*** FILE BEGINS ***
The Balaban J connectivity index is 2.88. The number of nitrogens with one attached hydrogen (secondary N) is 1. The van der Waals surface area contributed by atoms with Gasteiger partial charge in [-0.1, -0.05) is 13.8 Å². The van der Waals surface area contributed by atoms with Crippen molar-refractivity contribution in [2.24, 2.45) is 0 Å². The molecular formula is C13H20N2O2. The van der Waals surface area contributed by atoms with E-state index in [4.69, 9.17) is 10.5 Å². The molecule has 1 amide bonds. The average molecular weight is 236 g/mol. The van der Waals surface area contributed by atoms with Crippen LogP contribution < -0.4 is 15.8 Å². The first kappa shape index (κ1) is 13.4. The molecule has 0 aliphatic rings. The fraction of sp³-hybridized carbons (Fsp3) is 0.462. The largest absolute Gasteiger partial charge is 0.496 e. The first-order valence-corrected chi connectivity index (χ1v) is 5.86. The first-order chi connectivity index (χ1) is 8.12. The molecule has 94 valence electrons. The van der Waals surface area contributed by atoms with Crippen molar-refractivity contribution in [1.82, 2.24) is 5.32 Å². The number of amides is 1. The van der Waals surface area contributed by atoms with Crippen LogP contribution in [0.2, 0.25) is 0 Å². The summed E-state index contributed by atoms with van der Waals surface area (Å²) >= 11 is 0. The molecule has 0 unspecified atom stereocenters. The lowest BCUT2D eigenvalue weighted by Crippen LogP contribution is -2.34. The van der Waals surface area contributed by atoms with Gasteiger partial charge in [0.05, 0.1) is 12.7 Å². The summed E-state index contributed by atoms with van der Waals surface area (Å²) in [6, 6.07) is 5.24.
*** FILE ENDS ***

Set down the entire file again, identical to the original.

The Balaban J connectivity index is 2.88. The number of nitrogens with one attached hydrogen (secondary N) is 1. The van der Waals surface area contributed by atoms with Gasteiger partial charge in [-0.1, -0.05) is 13.8 Å². The van der Waals surface area contributed by atoms with Crippen molar-refractivity contribution in [2.24, 2.45) is 0 Å². The molecular formula is C13H20N2O2. The van der Waals surface area contributed by atoms with E-state index in [4.69, 9.17) is 10.5 Å². The molecule has 1 amide bonds. The average molecular weight is 236 g/mol. The van der Waals surface area contributed by atoms with Crippen LogP contribution < -0.4 is 15.8 Å². The first kappa shape index (κ1) is 13.4. The molecule has 0 aliphatic rings. The fraction of sp³-hybridized carbons (Fsp3) is 0.462. The largest absolute Gasteiger partial charge is 0.496 e. The first-order valence-corrected chi connectivity index (χ1v) is 5.86. The first-order chi connectivity index (χ1) is 8.12. The molecule has 94 valence electrons. The van der Waals surface area contributed by atoms with Crippen molar-refractivity contribution in [1.82, 2.24) is 5.32 Å². The number of amides is 1. The van der Waals surface area contributed by atoms with Crippen LogP contribution in [0.2, 0.25) is 0 Å². The summed E-state index contributed by atoms with van der Waals surface area (Å²) >= 11 is 0. The molecule has 0 unspecified atom stereocenters. The lowest BCUT2D eigenvalue weighted by Crippen LogP contribution is -2.34. The van der Waals surface area contributed by atoms with Gasteiger partial charge in [0.05, 0.1) is 12.7 Å². The summed E-state index contributed by atoms with van der Waals surface area (Å²) in [6, 6.07) is 5.24.